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    According to the World Health Organization, the normal TDS level of drinking water should be between 50 and 200 ppm. While TDS levels above 200 ppm are not considered harmful, they may indicate that the water is of poor quality. In this blog post, we will explore what TDS levels in drinking water mean and how they can affect your health.

    What is TDS?

    Total Dissolved Solids (TDS) is a measure of the combined content of all inorganic and organic substances present in water in molecular, ionized or micro-granular (colloidal solids) suspended form.

    Inorganic substances include minerals, salts, metals, cations or anions dissolved in water. Organic substances include plant material, animal matter, bacteria, viruses, detritus from decomposing organic matter etc. TDS is measured by evaporating a known volume of filtered water and weighing the residues left behind.

    The normal TDS level of drinking water is between 50 – 200 ppm. tap waters with TDS levels above 500 ppm are not recommended for drinking.

    Normal TDS Levels in Drinking Water

    While the acceptable level of TDS in drinking water varies depending on who you ask, the EPA has set the maximum contaminant level goal for TDS at 500 mg/L. This means that they believe that water with a TDS level below 500 mg/L is safe for human consumption.

    However, just because the EPA has set this goal doesn’t mean that all water with a TDS level below 500 mg/L is necessarily safe to drink. In fact, some studies have shown that water with a high TDS level can actually be beneficial to your health.

    So, what is the normal TDS level in drinking water? That’s a difficult question to answer because there is no “normal” level of TDS in drinking water. It all depends on where your water comes from and what contaminants are present in it.

    If you’re concerned about the TDS level in your drinking water, the best thing to do is have it tested by a certified lab. This way, you’ll know for sure what’s in your water and whether or not it’s safe to drink.

    Importance of Maintaining Normal TDS Levels

    TDS levels in drinking water are an important indicator of water quality. High TDS levels can be an indication of pollution or contamination, while low TDS levels can indicate a lack of minerals in the water. Maintaining normal TDS levels is important for both human health and the environment.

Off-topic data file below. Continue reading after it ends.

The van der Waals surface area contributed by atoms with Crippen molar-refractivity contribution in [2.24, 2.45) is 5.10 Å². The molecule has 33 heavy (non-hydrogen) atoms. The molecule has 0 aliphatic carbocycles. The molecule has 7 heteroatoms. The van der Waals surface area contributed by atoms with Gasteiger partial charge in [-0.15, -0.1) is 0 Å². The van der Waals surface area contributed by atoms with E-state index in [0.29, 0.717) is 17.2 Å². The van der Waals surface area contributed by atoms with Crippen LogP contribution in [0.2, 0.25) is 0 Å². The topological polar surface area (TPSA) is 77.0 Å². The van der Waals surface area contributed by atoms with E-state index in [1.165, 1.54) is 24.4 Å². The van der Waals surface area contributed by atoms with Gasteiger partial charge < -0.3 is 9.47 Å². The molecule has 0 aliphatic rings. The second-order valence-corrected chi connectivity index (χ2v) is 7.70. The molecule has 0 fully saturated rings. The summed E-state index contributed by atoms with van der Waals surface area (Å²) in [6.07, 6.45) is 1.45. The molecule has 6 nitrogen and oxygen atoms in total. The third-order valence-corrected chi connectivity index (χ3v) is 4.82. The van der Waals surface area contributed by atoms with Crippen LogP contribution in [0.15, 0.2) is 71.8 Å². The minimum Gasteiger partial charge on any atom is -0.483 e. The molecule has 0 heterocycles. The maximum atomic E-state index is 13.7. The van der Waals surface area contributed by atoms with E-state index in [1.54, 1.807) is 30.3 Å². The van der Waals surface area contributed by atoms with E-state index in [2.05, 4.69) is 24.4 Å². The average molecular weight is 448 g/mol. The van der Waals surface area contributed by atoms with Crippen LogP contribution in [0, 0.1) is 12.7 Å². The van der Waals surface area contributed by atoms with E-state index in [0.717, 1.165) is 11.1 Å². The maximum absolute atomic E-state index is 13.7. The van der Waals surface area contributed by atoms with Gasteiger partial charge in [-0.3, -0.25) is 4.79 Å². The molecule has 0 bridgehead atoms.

Humans need a certain amount of minerals in their diet, and water is one of the best sources of minerals. Drinking water with high TDS levels can help to ensure that people are getting the minerals they need. In addition, high TDS levels can provide some protection against diseases such as diarrhea.

    The environment also benefits from normal TDS levels in drinking water. High TDS levels can lead to eutrophication, which is when lakes and rivers become overloaded with nutrients and start to experience unhealthy algae growth. This can create problems for fish, plants, and other aquatic life. Normal TDS levels help to prevent eutrophication and maintain a healthy aquatic ecosystem.

    How to Increase or Decrease TDS Levels

    TDS levels in water can be increased or decreased depending on the intended purpose of the water. If higher TDS levels are desired, reverse osmosis filtration or distillation can be used to purify water. These processes remove impurities and dissolve minerals, leaving behind only pure water. To decrease TDS levels, ion exchange is typically used. This process exchanges sodium ions for dissolved minerals, effectively lowering the overall mineral content of the water.


    The normal TDS of drinking water varies depending on the location, but is typically between 50 and 500 ppm. While there is no set standard for what is considered “normal” TDS, most experts agree that levels below 500 ppm are generally safe for human consumption. If your water has a TDS level above 500 ppm, it is recommended that you have it tested by a professional to ensure that it is safe to drink.

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